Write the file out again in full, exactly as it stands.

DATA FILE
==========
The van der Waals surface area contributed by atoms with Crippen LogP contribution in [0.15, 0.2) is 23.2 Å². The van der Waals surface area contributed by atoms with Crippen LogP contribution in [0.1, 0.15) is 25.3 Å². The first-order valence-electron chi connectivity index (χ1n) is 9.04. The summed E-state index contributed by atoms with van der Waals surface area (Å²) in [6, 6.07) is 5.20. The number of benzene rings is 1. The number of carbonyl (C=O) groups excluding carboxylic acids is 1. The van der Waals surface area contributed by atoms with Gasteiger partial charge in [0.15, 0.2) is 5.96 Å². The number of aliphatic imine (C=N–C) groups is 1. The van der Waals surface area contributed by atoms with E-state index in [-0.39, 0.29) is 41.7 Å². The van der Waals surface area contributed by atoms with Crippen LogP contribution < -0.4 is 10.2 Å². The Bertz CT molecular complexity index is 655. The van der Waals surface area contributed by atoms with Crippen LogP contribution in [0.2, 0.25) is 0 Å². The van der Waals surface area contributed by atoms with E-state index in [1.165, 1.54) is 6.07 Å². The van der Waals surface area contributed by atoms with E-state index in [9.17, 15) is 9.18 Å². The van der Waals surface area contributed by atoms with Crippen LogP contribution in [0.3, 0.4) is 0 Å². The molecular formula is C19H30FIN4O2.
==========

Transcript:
The van der Waals surface area contributed by atoms with Crippen LogP contribution in [0.15, 0.2) is 23.2 Å². The van der Waals surface area contributed by atoms with Crippen LogP contribution in [0.1, 0.15) is 25.3 Å². The first-order valence-electron chi connectivity index (χ1n) is 9.04. The summed E-state index contributed by atoms with van der Waals surface area (Å²) in [6, 6.07) is 5.20. The number of benzene rings is 1. The number of carbonyl (C=O) groups excluding carboxylic acids is 1. The van der Waals surface area contributed by atoms with Gasteiger partial charge in [0.15, 0.2) is 5.96 Å². The number of aliphatic imine (C=N–C) groups is 1. The van der Waals surface area contributed by atoms with E-state index in [-0.39, 0.29) is 41.7 Å². The van der Waals surface area contributed by atoms with Crippen LogP contribution < -0.4 is 10.2 Å². The Bertz CT molecular complexity index is 655. The van der Waals surface area contributed by atoms with Crippen LogP contribution in [0.2, 0.25) is 0 Å². The van der Waals surface area contributed by atoms with E-state index in [1.165, 1.54) is 6.07 Å². The van der Waals surface area contributed by atoms with E-state index in [9.17, 15) is 9.18 Å². The van der Waals surface area contributed by atoms with Crippen LogP contribution in [0.3, 0.4) is 0 Å². The molecular formula is C19H30FIN4O2.